What are the unspoken rules of management? The ones you follow because you feel you should, even when you may have an inkling that they no longer apply?
Stuff like, treat everyone the same, even when you know some of your people are amazing and can be trusted and others are terrible and likely shouldn’t even be in the organization.
Well, First Break All the Rules, is here to help. Through extensive research, the Gallup Group looked at what makes amazing employees. What makes them perform well, and stick with an organization. Then they put this research into the book First Break All The Rules.
A Note on First Break All the Rules
Coming from a psychology background, there were a few annoyances with the beginning of this book. They do a bunch of back-patting. As if they’re so amazing that they discovered ways to parse this information that no one else is privy too.
Take this sentence for instance:
…we had discovered a solution: meta-analysis
This is a solution to all the data across many studies that needed to be sorted. They “discovered” a regular process to analyze lots of data from different studies. It’s psych 101 stuff, at least learning what a meta-analysis is and how you do one in broad terms.
They didn’t discover it; they just used it. It’s like a carpenter going on about having these things called nails and boards, and she discovers a hammer and uses it to put the pieces together.
No, she just used the tools available, as anyone else would that had the same raw materials at hand.
This is just one example and one that would slip by many people that didn’t have a background in statistics and psychology. There are a few others in the first bit of the book which are used to build up the credibility of their methods, but they’re all regular things that any organization would do.
That doesn’t degrade the book, it’s just super annoying and in my mind does degrade their credibility because they’re essentially trying to fool the layman that may be reading this book.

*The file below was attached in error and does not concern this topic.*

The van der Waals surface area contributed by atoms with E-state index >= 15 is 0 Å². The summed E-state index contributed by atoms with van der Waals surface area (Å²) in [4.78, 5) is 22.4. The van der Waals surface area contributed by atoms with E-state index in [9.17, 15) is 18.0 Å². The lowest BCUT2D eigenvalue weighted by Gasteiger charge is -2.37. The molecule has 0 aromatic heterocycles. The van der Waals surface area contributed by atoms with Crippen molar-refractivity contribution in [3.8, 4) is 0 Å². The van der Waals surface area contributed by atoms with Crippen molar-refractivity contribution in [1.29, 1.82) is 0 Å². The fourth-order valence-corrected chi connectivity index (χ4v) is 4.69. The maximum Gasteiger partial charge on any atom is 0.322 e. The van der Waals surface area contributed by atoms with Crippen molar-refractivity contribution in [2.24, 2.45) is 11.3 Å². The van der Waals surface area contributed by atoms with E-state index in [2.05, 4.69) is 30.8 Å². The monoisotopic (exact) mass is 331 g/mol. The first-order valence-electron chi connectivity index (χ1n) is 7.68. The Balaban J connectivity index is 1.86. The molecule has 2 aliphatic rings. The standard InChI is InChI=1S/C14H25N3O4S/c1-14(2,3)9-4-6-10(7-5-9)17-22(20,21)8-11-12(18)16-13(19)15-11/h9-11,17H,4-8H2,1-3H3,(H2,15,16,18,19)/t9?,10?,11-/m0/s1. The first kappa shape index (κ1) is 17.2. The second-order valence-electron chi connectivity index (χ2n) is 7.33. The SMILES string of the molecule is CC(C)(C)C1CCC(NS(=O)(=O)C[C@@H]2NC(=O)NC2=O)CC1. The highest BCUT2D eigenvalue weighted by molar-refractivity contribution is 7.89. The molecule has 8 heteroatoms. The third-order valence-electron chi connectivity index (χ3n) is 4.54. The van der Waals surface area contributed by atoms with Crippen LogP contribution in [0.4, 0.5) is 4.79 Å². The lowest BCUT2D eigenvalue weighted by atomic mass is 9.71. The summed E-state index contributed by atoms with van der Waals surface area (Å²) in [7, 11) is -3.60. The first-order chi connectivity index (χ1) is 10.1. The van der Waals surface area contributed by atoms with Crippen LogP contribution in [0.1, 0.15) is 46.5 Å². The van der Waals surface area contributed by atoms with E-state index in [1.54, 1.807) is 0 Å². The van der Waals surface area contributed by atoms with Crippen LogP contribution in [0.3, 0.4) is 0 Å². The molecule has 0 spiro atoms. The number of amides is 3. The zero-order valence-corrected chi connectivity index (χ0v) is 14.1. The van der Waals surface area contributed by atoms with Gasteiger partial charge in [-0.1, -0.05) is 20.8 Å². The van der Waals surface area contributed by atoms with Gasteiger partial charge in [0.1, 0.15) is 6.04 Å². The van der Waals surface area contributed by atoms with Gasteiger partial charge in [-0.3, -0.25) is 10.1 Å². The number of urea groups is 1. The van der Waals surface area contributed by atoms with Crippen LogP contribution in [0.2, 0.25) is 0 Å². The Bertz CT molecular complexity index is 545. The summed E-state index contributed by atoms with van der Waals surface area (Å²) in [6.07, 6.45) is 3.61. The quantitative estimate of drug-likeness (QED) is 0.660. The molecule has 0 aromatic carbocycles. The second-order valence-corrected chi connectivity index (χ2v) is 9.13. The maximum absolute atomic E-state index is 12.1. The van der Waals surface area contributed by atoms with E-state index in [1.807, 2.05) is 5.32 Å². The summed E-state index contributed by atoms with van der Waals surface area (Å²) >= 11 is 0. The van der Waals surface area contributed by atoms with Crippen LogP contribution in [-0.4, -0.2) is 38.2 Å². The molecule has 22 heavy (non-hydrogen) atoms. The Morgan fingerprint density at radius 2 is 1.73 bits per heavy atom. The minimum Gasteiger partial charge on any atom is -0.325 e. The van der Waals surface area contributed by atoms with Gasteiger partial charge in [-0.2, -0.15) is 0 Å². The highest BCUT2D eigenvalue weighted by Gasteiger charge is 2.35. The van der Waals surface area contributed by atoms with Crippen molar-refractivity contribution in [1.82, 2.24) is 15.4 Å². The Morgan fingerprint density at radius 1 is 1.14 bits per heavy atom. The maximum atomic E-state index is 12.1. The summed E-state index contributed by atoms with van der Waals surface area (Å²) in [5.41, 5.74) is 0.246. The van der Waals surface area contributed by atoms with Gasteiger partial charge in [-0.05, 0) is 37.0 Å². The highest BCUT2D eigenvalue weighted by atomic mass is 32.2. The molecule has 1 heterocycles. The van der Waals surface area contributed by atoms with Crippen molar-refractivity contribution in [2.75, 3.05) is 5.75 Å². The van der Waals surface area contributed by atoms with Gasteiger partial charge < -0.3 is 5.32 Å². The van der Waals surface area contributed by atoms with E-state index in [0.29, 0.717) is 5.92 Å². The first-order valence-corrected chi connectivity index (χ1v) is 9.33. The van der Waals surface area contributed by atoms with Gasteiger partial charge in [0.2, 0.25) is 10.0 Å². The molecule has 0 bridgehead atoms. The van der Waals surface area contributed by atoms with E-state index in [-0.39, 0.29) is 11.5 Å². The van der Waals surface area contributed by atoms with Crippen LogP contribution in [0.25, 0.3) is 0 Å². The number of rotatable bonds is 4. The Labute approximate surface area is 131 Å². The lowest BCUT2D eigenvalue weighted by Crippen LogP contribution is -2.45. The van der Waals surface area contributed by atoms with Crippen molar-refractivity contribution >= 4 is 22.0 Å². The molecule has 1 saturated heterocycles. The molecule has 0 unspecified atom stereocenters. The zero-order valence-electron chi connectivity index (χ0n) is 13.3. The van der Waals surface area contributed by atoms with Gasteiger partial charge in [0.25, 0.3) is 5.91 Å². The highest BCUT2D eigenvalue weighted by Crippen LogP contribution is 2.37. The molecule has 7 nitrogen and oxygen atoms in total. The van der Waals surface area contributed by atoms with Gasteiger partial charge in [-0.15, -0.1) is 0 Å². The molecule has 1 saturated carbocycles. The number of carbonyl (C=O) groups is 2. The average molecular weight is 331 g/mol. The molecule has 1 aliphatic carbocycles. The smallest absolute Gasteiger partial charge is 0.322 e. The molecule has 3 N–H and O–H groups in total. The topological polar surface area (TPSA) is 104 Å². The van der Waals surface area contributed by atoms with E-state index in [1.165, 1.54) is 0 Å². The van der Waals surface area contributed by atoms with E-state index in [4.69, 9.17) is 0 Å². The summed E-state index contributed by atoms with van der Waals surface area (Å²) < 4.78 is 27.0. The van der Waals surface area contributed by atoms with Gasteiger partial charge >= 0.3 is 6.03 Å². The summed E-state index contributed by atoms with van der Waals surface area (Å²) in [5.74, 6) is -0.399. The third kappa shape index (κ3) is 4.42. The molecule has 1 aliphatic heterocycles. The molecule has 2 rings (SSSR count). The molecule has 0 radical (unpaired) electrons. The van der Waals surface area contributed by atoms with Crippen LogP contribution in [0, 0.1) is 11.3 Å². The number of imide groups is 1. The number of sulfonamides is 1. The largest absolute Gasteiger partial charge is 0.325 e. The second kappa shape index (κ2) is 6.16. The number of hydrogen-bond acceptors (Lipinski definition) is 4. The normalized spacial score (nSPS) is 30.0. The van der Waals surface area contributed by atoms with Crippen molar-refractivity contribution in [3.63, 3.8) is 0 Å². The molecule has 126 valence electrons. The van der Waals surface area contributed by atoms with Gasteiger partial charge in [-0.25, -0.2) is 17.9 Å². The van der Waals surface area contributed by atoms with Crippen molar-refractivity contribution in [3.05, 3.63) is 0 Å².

Now, on with looking at what it means to break the rules of business so that you can be a better manager.
The first and most often cited rule of management that is likely controversial is that great managers:
They do not believe that a person can achieve anything he sets his mind to. They do not try to help a person overcome his weaknesses.
As we read further, we’ll find that what they’re saying is that as a manager you can’t force someone to change. They have to want to change themselves so don’t waste your energy on trying to force change.
Where I took exception to this at the beginning, with the deeper understanding provided reading later in the book, I can get on board with this statement. I’ve worked with a number of people who wanted to talk lots about change but never wanted to put the work in. Change never happened, and they’re still in the same stuck spot they were in.
Now, let’s get on to the meat of First Break All The Rules.
Chapter 1: The Measuring Stick
To start being a great manager, you need to know what makes your people happy and perform well. According to Gallup, there are twelve items that attract and retain talent.
- I know what is expected of me at work
- I have the materials and equipment I need to do my work right
- At work, I have the opportunity to do what I do best every day
- In the last seven days, I have received recognition or praise for doing good work
- My supervisor, or someone at work, seems to care about me as a person
- There is someone at work who encourages my development
- At work, my opinions seem to count
- The mission or purpose of my company makes me feel my job is important
- My associates or fellow employees are committed to doing quality work
- I have a best friend at work
- In the last six months, someone at work as talked to me about my progress
- This last year, I have had opportunities at work to learn and grow
They divide these twelve items up into four different groups.
Basecamp: What do I get?
Basecamp covers questions 1 and 2 and is about making sure someone has the things to do their job.
Camp 1: What do I give?
Camp 1, is about questions three through six. These cover the contribution to your work. Do you get to do the things that you’re good at?
Camp 2: Do I belong here?
Camp 2 covers questions seven through ten. In the grand scheme of the organization, do I fit in with my colleagues? Are we on the same page?
Camp 3: How can we all grow?